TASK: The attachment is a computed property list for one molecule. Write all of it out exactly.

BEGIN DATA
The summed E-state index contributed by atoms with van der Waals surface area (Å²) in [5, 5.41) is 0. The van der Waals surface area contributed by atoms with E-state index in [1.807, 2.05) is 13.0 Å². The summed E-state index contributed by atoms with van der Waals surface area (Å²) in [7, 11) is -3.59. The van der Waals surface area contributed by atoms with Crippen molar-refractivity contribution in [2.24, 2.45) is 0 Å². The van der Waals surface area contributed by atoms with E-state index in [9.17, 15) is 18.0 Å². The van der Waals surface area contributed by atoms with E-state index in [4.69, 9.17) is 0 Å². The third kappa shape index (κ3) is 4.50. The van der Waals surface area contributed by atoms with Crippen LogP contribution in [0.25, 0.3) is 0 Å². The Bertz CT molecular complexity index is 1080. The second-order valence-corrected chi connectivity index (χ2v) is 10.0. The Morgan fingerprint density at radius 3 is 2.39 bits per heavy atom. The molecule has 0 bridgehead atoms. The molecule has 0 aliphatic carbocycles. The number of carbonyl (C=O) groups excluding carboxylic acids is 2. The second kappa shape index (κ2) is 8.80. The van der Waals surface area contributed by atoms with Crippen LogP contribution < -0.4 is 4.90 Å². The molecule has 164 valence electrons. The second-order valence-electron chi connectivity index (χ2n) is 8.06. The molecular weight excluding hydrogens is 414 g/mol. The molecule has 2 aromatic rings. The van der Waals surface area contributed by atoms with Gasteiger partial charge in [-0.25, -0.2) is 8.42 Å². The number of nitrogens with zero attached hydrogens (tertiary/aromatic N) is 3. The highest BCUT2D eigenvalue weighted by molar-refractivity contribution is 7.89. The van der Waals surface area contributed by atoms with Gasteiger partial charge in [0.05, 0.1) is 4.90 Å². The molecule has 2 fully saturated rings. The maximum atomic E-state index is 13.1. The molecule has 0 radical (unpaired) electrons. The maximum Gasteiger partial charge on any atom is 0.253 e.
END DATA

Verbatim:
The summed E-state index contributed by atoms with van der Waals surface area (Å²) in [5, 5.41) is 0. The van der Waals surface area contributed by atoms with E-state index in [1.807, 2.05) is 13.0 Å². The summed E-state index contributed by atoms with van der Waals surface area (Å²) in [7, 11) is -3.59. The van der Waals surface area contributed by atoms with Crippen molar-refractivity contribution in [2.24, 2.45) is 0 Å². The van der Waals surface area contributed by atoms with E-state index in [9.17, 15) is 18.0 Å². The van der Waals surface area contributed by atoms with E-state index in [4.69, 9.17) is 0 Å². The third kappa shape index (κ3) is 4.50. The van der Waals surface area contributed by atoms with Crippen LogP contribution in [0.25, 0.3) is 0 Å². The Bertz CT molecular complexity index is 1080. The second-order valence-corrected chi connectivity index (χ2v) is 10.0. The Morgan fingerprint density at radius 3 is 2.39 bits per heavy atom. The molecule has 0 bridgehead atoms. The molecule has 0 aliphatic carbocycles. The number of carbonyl (C=O) groups excluding carboxylic acids is 2. The second kappa shape index (κ2) is 8.80. The van der Waals surface area contributed by atoms with Crippen LogP contribution < -0.4 is 4.90 Å². The molecule has 164 valence electrons. The second-order valence-electron chi connectivity index (χ2n) is 8.06. The molecular weight excluding hydrogens is 414 g/mol. The molecule has 2 aromatic rings. The van der Waals surface area contributed by atoms with Gasteiger partial charge in [-0.25, -0.2) is 8.42 Å². The number of nitrogens with zero attached hydrogens (tertiary/aromatic N) is 3. The highest BCUT2D eigenvalue weighted by molar-refractivity contribution is 7.89. The van der Waals surface area contributed by atoms with Gasteiger partial charge in [0.05, 0.1) is 4.90 Å². The molecule has 2 fully saturated rings. The maximum atomic E-state index is 13.1. The molecule has 0 radical (unpaired) electrons. The maximum Gasteiger partial charge on any atom is 0.253 e.